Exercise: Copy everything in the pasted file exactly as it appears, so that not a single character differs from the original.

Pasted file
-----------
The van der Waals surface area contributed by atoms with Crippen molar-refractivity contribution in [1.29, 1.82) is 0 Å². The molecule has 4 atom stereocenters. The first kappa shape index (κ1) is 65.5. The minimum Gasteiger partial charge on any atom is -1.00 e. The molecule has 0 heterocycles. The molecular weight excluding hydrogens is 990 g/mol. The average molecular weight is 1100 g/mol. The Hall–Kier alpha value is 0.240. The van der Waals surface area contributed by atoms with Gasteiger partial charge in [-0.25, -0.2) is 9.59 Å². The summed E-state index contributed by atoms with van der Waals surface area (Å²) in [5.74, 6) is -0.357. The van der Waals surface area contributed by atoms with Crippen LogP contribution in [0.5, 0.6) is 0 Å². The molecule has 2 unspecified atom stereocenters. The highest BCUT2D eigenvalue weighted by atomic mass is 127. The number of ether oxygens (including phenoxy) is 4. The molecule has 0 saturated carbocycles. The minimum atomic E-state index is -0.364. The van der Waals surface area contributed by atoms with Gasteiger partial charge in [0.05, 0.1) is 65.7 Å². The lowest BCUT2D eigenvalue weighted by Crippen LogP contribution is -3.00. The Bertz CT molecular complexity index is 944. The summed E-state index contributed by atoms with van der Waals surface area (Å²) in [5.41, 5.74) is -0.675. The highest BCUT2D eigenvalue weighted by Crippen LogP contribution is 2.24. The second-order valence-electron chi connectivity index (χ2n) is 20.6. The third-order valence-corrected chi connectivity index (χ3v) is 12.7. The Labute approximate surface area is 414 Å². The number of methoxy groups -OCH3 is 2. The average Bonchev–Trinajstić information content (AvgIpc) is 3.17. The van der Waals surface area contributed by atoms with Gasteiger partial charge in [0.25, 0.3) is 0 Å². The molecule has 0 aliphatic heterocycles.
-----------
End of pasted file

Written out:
The van der Waals surface area contributed by atoms with Crippen molar-refractivity contribution in [1.29, 1.82) is 0 Å². The molecule has 4 atom stereocenters. The first kappa shape index (κ1) is 65.5. The minimum Gasteiger partial charge on any atom is -1.00 e. The molecule has 0 heterocycles. The molecular weight excluding hydrogens is 990 g/mol. The average molecular weight is 1100 g/mol. The Hall–Kier alpha value is 0.240. The van der Waals surface area contributed by atoms with Gasteiger partial charge in [-0.25, -0.2) is 9.59 Å². The summed E-state index contributed by atoms with van der Waals surface area (Å²) in [5.74, 6) is -0.357. The van der Waals surface area contributed by atoms with Crippen LogP contribution in [0.5, 0.6) is 0 Å². The molecule has 2 unspecified atom stereocenters. The highest BCUT2D eigenvalue weighted by atomic mass is 127. The number of ether oxygens (including phenoxy) is 4. The molecule has 0 saturated carbocycles. The minimum atomic E-state index is -0.364. The van der Waals surface area contributed by atoms with Gasteiger partial charge in [0.05, 0.1) is 65.7 Å². The lowest BCUT2D eigenvalue weighted by Crippen LogP contribution is -3.00. The Bertz CT molecular complexity index is 944. The summed E-state index contributed by atoms with van der Waals surface area (Å²) in [5.41, 5.74) is -0.675. The highest BCUT2D eigenvalue weighted by Crippen LogP contribution is 2.24. The second-order valence-electron chi connectivity index (χ2n) is 20.6. The third-order valence-corrected chi connectivity index (χ3v) is 12.7. The Labute approximate surface area is 414 Å². The number of methoxy groups -OCH3 is 2. The average Bonchev–Trinajstić information content (AvgIpc) is 3.17. The van der Waals surface area contributed by atoms with Gasteiger partial charge in [0.25, 0.3) is 0 Å². The molecule has 0 aliphatic heterocycles.